Gene Hackman reprises his role as "Popeye" Doyle in French Connection II, the film seeing the dedicated officer traveling to Marseilles to bust his nemesis from the first film, Alain Charnier (Fernando Rey, also reprising his role). Doyle finds himself under the auspices of French detective Barthélémy (Bernard Fresson) who seems to know Doyle all too well, and much to the New York cop's chagrin. Doyle's pursuit of Charnier seems to be going nowhere when Charnier himself happens to catch a glimpse of Doyle from afar. Soon thereafter, Doyle is kidnapped and injected with narcotics, both breaking his will to withhold information and addicting him to the very substances he despises. Doyle is eventually freed while on the verge of death; will he recover sufficiently to chase down Charnier once and for all?
French Connection II isn't quite as dreary and deadly serious as the first; it enjoys moments of levity that do well to lighten the mood. A sequence featuring Doyle sharing a few drinks with a non-English speaking French bartender is priceless in both its entertainment value and character development. Hackman's performance in both this sequence and throughout the remainder of the film is as equally mesmerizing as it was in The French Connection. He retains the self-confidence and desire to perform his work his own way as the character was developed in the first film, but he also shows a lighter side in the first act of this film that humanizes him, even in the face of the confusion and uncertainty of life in another country. The humanization of the character does not cheapen or otherwise lessen the impact and authority of Doyle's style. He's still a foul-mouthed, tough-as-nails, singleminded-in-his-work officer that refuses to take no for an answer, disrespects many of those with whom he comes in contact, and plays the game by his own rules.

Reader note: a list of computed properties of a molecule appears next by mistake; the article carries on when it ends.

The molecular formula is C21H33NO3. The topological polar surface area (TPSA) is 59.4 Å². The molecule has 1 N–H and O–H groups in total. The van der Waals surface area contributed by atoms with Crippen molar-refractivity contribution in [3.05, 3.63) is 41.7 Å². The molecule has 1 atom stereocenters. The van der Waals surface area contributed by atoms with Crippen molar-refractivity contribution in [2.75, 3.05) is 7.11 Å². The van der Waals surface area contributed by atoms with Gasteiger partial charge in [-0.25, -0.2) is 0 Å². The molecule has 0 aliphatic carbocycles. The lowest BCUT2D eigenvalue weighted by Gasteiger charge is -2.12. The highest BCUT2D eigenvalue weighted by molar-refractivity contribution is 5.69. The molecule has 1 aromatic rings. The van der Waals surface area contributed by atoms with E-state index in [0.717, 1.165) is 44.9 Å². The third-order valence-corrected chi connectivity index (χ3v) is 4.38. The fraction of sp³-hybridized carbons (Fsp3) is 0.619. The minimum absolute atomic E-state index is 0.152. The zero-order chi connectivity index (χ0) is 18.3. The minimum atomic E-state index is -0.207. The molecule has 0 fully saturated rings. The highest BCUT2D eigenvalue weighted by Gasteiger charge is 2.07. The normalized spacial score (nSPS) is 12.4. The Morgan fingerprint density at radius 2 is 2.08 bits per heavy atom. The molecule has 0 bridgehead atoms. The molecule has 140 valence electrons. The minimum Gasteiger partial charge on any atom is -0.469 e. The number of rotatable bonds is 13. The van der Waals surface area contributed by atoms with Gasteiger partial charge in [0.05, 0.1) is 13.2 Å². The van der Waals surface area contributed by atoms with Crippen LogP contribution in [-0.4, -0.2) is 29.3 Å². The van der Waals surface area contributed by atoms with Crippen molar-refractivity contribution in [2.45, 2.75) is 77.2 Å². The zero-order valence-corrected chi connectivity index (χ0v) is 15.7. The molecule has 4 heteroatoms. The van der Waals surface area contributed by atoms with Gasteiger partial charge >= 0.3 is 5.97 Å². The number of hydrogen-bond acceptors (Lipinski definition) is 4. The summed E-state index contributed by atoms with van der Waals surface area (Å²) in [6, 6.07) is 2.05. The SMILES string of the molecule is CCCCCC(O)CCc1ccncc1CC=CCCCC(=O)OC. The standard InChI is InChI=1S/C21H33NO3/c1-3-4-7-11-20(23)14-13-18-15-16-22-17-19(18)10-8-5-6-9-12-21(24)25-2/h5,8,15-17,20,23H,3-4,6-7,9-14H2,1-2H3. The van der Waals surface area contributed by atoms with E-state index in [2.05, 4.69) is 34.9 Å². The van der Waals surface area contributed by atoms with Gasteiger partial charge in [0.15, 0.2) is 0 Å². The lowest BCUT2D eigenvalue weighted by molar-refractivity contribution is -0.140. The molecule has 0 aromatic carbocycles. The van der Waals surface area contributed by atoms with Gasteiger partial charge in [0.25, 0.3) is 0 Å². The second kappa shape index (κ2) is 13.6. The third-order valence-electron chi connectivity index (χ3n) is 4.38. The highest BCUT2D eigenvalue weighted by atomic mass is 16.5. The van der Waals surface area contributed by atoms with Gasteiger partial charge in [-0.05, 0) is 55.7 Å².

Doyle still remains a dark character despite a few moments of levity, and French Connection II also remains a rather dark film in its own right, taking viewers deep into the world of narcotics and the malefactors that inhabit it, perhaps even deeper than that shown in even the first film. While most of French Connection II is not quite as edgy or disturbing as something like Requiem for a Dream, it is still a scary, well-acted, and well-made film punctuated by another fantastic performance from Gene Hackman. The film's discomforting second act sells the whole; Doyle's forced dissent into the world of a substance abuser is both startling and painful to witness, the plot sold not by the visuals or the direction but rather by Hackman's uncanny performance. Whether angrily dismissing Charnier's attempts at breaking him, writhing in agony from his "cold turkey" recovery, or delivering his extended dialogue sequence discussing baseball, the actor delivers a performance worthy of the picture, the character, and the Oscar he earned for his portrayal of the same character in The French Connection.